Since early childhood, Professor Moshe Anisfeld had lived with a single working lung and scoliosis. Doctors predicted disease would prevail before he turned 65. He died October 6, in Newton, Massachusetts. He was 79 years old. He carried himself knowingly through life with gravity and lightness. It was one of his gifts.
He was born in Poland into a Hasidic family. He spent World War II in Siberia, separated from his father, housed with his mother and sisters in a gold mining camp. Their barracks had slits for windows, which they stuffed with rags to contain any heat.
Perhaps in counterbalance to a weakened body, his mind was muscular. He studied Torah in Israel, psychology in Canada, and wrote about early language development, using his own children as one resource. He himself was a polyglot, speaking Yiddish, Hebrew and English–though he forgot Polish.
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Professor Anisfeld was a diminutive scholar. His signature jokes were based on the fun of words: “I will be short,” he would begin talks. “I’m always short.” He was a genuine, if not reliably eloquent, speaker, who sometimes fractured punch lines. It didn’t matter. Any ineloquence was covered by warmth.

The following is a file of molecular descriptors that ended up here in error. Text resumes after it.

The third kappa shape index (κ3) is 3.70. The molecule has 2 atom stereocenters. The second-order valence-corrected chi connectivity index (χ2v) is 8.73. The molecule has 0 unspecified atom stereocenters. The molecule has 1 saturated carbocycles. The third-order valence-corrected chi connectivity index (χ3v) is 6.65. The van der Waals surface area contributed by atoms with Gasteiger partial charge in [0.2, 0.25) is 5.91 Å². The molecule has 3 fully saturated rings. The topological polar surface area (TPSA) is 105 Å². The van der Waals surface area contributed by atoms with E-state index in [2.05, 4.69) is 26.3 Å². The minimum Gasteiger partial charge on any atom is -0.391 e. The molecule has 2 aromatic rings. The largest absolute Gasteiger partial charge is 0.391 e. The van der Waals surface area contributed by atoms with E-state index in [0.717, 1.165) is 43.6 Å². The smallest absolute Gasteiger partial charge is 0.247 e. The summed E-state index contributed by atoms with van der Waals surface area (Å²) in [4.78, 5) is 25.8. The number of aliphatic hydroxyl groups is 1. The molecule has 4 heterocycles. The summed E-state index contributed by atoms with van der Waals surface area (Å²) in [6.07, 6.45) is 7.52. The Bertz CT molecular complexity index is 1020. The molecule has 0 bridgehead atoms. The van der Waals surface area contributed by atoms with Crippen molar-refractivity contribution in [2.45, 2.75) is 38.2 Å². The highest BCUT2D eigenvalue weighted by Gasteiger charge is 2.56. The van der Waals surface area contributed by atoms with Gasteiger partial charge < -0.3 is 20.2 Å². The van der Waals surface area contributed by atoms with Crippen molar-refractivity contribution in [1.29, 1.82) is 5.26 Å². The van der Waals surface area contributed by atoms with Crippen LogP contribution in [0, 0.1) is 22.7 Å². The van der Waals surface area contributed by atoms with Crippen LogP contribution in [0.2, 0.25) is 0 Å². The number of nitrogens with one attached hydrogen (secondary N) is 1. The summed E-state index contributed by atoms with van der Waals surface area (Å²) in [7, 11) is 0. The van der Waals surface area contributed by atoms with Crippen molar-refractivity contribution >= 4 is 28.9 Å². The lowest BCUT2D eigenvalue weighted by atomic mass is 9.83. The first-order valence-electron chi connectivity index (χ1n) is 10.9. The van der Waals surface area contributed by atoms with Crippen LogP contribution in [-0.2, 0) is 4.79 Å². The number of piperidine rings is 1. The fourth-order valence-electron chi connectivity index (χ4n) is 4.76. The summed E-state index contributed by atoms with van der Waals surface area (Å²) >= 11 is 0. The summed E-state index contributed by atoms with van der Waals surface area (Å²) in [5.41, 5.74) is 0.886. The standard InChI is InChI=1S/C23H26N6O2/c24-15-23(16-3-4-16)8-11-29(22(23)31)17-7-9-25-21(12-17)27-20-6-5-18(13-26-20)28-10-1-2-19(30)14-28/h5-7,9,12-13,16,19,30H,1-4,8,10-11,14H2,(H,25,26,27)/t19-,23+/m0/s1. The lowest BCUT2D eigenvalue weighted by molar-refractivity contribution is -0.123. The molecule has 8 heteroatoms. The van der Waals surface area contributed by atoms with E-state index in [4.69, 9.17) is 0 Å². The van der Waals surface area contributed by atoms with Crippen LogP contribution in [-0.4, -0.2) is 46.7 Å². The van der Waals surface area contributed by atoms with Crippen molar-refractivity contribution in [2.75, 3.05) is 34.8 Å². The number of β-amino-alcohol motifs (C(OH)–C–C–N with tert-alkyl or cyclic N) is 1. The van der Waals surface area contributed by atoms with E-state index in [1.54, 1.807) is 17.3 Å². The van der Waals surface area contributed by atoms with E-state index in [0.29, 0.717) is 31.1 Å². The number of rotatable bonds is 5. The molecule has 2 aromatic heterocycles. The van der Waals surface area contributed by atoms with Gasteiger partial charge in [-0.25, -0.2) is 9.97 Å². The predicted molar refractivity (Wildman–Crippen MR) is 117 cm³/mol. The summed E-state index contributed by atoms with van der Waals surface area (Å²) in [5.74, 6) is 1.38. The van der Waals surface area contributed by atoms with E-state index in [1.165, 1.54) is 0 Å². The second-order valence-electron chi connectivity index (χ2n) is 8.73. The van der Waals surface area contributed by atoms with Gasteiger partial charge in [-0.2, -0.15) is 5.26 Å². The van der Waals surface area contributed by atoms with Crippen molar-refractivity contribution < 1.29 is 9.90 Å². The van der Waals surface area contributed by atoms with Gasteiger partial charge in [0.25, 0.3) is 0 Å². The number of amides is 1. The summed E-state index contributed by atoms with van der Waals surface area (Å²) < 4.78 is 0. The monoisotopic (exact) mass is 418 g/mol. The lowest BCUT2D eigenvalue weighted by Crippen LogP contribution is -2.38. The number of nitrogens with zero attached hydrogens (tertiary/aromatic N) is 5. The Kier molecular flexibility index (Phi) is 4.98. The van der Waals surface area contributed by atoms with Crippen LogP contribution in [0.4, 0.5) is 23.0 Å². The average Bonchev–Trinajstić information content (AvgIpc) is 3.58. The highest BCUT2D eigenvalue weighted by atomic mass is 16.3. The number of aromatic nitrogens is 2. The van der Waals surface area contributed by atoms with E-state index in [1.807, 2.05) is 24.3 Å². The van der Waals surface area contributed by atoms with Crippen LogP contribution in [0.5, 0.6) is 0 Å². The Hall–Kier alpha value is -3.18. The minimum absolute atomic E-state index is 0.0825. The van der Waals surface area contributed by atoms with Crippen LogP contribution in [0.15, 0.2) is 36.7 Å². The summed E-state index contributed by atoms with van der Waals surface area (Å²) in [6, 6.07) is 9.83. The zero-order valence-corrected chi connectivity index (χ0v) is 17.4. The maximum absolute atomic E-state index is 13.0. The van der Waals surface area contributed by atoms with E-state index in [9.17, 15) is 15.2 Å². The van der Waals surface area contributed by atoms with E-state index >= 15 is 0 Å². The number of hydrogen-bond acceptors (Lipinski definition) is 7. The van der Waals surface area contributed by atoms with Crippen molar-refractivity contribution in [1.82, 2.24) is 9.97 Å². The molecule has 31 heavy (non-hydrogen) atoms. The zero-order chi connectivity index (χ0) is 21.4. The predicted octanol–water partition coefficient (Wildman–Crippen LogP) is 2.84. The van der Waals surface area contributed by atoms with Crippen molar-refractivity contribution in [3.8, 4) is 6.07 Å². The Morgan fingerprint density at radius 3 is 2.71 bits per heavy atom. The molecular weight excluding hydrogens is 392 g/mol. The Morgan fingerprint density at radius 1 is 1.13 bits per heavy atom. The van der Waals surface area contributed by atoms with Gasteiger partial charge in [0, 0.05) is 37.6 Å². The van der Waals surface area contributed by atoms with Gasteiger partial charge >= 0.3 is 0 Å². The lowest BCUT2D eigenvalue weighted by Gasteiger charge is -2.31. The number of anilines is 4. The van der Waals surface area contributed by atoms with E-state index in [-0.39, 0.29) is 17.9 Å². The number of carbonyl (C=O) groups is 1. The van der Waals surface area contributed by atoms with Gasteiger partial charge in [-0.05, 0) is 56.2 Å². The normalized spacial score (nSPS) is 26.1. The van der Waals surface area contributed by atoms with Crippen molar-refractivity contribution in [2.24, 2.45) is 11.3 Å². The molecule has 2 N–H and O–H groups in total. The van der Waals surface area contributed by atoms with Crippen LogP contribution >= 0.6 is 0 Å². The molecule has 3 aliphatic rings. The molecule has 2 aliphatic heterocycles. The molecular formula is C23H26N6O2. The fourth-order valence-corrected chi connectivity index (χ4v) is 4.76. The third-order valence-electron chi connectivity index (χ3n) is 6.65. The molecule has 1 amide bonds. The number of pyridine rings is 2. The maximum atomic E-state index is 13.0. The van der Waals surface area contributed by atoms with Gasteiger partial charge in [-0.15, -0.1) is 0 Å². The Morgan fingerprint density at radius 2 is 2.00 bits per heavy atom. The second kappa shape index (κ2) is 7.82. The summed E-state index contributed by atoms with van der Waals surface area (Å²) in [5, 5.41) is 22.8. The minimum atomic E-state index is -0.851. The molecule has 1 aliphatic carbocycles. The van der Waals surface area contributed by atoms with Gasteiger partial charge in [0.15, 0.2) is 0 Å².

His early circumstances could have caused lasting bitterness. Instead, he grew flexible. He moved out of the world of religious piety and into the world of intellectualism; teaching about memory, child psychology and language for 30 years. Though not God-driven, he studied the biblical commentator Rashi. And though he detested onions, when prompted by failing health, he learned to eat them.
He was undogmatic about what to believe and how to live, yet highly dogmatic about small decisions, such as the right yoga pants, or the best knife-sharpener. There was no dampening his enthusiasm about them.
Most of us discover late in life how we meet tragedy and sorrow. Professor Anisfeld learned that from the beginning. In one taped interview, wearing his microphone and waiting for the technical preparations to end, he can be seen playing peek-a-boo with an infant off camera. His face is full of delight.
Did you know Moshe Anisfeld? Share your memories in the comments section.